“To sum up, I entertain, educate and empower through food. When you have choices, you can make better decisions, which just might change your life for the better.”
-Chef Marvin Woods
Through the years chefs have transported foods, culinary techniques, and culture from their original place of origin to far-reaching places. One such chef is Marvin Woods, who has brought “Coastal Soul” to downtown Atlanta with his newly opened restaurant Asante. The cuisine is a fusion of Low Country, South American, Caribbean and Southern flavors that are globally influenced by the African diaspora.
Woods is an Emmy-award nominated television host of “Home Plate” and was lead chef for Michelle Obama’s “Let’s Move” campaign. Here he shares more about his background traveling the world and the health-minded influence he’s brought to Asante’s menu.
Since you’ve worked on the “Let’s Move” campaign, what are some of the healthy eating changes that you have made to Southern cuisine?
As a chef, I elevate the flavors in my dishes. I always use wholesome ingredients, which means the food will be nutritious, too, making it “good food” because it’s sourced from high-end professionals and is made from scratch. It is made with care and love from start to finish and is better than anything you can buy in the store pre-made.
You’ve also been an ambassador for many health organizations, and this year you developed a partnership with the National Dairy Council. Why was it important to work with this organization?
Lactose intolerance is on a lot of people’s minds and tongues these days and in true American fashion, there is a misunderstanding of the facts – not only about nutritional benefits, but also how those with lactose intolerance can still enjoy dairy (small amounts of regular milk, yogurt because its live and active cultures help digest lactose and natural cheeses mostly contain less than one gram of lactose per ounce). My goal is about bringing the facts to people and educating them, through food, about what lactose intolerance is and how everyone can eat confidently and live fully.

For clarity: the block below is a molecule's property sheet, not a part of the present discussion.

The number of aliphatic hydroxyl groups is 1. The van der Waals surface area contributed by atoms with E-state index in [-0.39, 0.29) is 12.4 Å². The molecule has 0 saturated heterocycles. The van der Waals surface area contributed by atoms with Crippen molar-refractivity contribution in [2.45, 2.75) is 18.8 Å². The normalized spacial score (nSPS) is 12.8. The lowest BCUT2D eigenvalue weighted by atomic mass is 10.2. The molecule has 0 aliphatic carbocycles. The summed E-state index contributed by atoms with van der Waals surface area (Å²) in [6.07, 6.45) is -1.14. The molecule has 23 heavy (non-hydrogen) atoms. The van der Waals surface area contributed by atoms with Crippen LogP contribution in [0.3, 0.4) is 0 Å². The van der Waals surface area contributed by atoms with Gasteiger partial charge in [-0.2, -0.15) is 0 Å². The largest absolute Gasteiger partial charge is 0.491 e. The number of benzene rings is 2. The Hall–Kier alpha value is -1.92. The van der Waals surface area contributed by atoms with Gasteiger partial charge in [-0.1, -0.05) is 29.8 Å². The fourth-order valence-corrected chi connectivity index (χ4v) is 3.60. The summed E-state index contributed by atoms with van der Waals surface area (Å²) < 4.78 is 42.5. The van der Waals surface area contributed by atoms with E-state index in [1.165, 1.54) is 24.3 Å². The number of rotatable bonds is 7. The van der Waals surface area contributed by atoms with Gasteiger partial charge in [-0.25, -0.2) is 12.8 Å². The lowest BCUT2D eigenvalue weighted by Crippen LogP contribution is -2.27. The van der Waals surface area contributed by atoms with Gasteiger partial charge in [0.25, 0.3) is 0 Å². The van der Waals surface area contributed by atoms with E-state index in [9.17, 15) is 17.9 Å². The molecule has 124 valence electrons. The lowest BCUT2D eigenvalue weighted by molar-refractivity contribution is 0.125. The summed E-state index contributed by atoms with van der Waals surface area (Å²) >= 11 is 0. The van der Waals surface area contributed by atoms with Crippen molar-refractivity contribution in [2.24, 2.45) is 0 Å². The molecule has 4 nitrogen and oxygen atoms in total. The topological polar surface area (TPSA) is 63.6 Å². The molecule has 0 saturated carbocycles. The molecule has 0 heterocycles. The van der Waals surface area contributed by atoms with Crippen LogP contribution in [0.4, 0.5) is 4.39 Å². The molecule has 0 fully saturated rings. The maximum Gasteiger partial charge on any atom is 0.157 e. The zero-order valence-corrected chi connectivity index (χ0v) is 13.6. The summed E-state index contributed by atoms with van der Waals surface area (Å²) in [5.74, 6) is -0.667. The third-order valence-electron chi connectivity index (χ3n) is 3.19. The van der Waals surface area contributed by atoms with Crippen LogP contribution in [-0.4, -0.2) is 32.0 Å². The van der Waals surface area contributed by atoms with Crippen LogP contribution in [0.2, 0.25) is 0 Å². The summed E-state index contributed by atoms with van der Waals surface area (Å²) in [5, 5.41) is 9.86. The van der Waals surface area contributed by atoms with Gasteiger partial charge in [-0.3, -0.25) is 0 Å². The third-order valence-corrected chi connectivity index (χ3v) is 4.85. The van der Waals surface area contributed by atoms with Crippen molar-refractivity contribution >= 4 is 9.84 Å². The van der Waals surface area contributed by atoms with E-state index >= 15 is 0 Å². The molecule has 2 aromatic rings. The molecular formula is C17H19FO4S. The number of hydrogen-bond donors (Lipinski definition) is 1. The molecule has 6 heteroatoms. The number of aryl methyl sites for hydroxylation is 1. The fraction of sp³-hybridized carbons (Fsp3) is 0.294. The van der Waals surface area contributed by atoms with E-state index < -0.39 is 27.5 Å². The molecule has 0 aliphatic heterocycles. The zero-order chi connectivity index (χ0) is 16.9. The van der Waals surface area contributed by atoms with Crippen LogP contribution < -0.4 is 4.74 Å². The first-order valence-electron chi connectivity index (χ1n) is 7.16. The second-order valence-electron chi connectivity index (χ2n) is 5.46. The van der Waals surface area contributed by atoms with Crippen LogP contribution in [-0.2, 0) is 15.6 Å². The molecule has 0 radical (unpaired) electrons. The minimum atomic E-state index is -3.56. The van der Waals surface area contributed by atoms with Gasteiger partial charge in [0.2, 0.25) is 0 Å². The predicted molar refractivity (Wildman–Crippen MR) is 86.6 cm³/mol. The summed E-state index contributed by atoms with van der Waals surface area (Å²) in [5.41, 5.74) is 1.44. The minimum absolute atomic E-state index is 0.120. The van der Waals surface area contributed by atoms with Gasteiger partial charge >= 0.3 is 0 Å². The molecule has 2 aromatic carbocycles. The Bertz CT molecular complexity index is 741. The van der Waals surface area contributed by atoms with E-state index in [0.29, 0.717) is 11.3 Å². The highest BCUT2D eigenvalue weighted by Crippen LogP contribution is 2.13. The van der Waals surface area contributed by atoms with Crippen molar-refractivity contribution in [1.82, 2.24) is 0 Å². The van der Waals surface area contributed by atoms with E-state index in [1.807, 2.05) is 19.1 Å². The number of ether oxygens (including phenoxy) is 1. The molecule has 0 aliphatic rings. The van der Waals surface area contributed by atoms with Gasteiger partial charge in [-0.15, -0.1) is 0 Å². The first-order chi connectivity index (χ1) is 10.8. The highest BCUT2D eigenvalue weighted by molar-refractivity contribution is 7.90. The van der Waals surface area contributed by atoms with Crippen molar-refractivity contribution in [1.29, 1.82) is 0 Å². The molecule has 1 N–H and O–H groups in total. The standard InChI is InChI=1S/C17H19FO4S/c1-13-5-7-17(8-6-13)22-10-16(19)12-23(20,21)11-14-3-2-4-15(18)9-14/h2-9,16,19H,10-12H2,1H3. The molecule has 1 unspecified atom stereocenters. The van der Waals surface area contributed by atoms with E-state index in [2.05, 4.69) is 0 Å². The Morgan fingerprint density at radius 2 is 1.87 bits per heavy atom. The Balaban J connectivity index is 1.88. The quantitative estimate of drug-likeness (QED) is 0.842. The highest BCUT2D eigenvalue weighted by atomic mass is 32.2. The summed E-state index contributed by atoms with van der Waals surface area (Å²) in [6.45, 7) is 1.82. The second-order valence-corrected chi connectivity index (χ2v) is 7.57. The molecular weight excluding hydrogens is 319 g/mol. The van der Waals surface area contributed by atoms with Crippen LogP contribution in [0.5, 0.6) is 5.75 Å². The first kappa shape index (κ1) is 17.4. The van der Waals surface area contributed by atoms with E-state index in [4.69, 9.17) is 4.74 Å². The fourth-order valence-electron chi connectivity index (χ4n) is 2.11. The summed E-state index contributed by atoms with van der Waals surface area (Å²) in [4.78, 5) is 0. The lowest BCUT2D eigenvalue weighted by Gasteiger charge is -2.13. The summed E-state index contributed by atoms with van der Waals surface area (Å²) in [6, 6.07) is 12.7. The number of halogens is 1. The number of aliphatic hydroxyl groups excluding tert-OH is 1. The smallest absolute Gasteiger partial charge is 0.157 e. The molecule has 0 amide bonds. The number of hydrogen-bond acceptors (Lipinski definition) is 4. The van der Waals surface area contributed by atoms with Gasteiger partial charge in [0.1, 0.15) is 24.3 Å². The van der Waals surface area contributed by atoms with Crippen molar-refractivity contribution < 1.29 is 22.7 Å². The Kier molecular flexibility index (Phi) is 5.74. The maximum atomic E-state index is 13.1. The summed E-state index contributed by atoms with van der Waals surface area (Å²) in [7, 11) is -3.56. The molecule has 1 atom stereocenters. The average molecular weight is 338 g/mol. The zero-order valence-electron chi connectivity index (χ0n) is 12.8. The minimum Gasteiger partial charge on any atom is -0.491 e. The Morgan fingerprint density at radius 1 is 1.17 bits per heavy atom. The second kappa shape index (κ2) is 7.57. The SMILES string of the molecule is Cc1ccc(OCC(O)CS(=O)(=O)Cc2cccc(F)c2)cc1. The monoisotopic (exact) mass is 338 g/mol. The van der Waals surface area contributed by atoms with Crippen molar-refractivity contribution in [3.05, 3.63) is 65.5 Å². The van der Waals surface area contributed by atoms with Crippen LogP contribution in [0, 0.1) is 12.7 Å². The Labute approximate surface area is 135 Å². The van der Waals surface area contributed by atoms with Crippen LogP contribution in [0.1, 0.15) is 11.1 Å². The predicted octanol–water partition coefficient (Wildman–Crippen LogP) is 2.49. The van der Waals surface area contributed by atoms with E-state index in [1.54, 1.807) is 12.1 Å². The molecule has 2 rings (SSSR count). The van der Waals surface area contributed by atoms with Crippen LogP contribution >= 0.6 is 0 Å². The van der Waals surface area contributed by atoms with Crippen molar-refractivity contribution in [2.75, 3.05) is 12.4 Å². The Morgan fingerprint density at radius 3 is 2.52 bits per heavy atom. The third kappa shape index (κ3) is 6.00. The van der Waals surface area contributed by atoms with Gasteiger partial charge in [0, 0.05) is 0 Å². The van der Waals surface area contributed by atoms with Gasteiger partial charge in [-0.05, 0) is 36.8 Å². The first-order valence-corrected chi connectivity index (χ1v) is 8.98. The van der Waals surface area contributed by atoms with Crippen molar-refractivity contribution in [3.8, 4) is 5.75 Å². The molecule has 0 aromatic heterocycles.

You’ve developed a brand of “Coastal Soul” before soul food was mainstream. How did you know it would become successful?
It’s the practice of mindful cooking. As a chef, I should be able to take any dish and transform it into something better. That’s a chef’s job. My first book, “The New Low Country Cooking”, was released in 2000 – way before low country cooking became trendy or popular. At first, it didn’t resonate with the masses for several reasons, but I saw the writing on the wall a long time ago. Now it’s popular, but it’s never been a fad for me.
You have spent time living in and traveling to different countries to explore their cuisines. What was a memorable experience?
I have traveled to places such as South Africa, DRC (Democratic Republic of Conga) Brazil, Jamaica, Barbados, Bahamas, St John, St Thomas, New Orleans, South Carolina, North Carolina, Memphis, Alabama, Argentina, Europe, Bermuda, Miami and more. As a chef/culinary artist, every place I go inspires me. One of my favorite memories is eating on the beach of Bahia in Brazil. I watched a guy catch a fresh snapper right in front of me with just a rock with wooden spear and then a woman roll it in corn meal and fry in an oil caldron on the beach – all served with a lime and a smile.
Are there any dishes that are influenced on the menu?
While in South Africa, I was served a 10-inch prawn from Mozambique. We have a very similar prawn on our menu that we do “Piri Piri style” from Nigeria. “Piri Piri” is Swahili for “pepper pepper” and the dish is extremely hot.
What dishes or ingredients will be new or unfamiliar to Atlantans?
“Caribbean Bacalau and Ducana” is from Antiguan cuisine. Coconut bonaito (sweet potato) dumplings are served with salted fish. Eaten individually each item is good, but when eaten together it’s nothing short of magical.